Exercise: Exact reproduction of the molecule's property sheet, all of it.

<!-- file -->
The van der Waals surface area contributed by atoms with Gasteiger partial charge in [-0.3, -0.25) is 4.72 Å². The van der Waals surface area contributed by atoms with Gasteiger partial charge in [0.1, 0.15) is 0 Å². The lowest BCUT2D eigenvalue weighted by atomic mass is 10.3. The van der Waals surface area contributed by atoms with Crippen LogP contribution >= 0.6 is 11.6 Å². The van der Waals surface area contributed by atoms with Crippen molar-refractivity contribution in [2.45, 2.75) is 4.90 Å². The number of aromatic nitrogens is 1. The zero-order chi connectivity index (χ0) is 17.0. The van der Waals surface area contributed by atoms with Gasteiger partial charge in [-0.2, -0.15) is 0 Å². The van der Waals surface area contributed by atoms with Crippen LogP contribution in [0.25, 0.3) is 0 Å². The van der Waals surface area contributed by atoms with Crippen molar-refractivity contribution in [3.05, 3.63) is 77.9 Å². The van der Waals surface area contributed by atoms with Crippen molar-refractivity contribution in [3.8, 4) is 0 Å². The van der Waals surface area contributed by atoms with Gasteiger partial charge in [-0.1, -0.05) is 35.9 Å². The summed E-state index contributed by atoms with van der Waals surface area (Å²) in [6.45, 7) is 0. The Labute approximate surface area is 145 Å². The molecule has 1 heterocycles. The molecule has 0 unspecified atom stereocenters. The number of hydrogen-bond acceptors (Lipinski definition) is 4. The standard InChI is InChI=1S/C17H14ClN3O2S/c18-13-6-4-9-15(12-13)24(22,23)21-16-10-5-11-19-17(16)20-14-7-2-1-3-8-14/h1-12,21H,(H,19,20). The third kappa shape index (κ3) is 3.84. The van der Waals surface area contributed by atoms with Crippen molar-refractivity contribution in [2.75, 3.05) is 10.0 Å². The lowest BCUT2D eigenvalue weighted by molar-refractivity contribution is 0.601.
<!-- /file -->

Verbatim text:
The van der Waals surface area contributed by atoms with Gasteiger partial charge in [-0.3, -0.25) is 4.72 Å². The van der Waals surface area contributed by atoms with Gasteiger partial charge in [0.1, 0.15) is 0 Å². The lowest BCUT2D eigenvalue weighted by atomic mass is 10.3. The van der Waals surface area contributed by atoms with Crippen LogP contribution >= 0.6 is 11.6 Å². The van der Waals surface area contributed by atoms with Crippen molar-refractivity contribution in [2.45, 2.75) is 4.90 Å². The number of aromatic nitrogens is 1. The zero-order chi connectivity index (χ0) is 17.0. The van der Waals surface area contributed by atoms with Gasteiger partial charge in [-0.2, -0.15) is 0 Å². The van der Waals surface area contributed by atoms with Crippen LogP contribution in [0.25, 0.3) is 0 Å². The van der Waals surface area contributed by atoms with Crippen molar-refractivity contribution in [3.05, 3.63) is 77.9 Å². The van der Waals surface area contributed by atoms with Crippen molar-refractivity contribution in [3.8, 4) is 0 Å². The van der Waals surface area contributed by atoms with Gasteiger partial charge in [-0.1, -0.05) is 35.9 Å². The summed E-state index contributed by atoms with van der Waals surface area (Å²) in [6.45, 7) is 0. The Labute approximate surface area is 145 Å². The molecule has 1 heterocycles. The molecule has 0 unspecified atom stereocenters. The number of hydrogen-bond acceptors (Lipinski definition) is 4. The standard InChI is InChI=1S/C17H14ClN3O2S/c18-13-6-4-9-15(12-13)24(22,23)21-16-10-5-11-19-17(16)20-14-7-2-1-3-8-14/h1-12,21H,(H,19,20). The third kappa shape index (κ3) is 3.84. The van der Waals surface area contributed by atoms with Crippen molar-refractivity contribution in [2.75, 3.05) is 10.0 Å². The lowest BCUT2D eigenvalue weighted by molar-refractivity contribution is 0.601.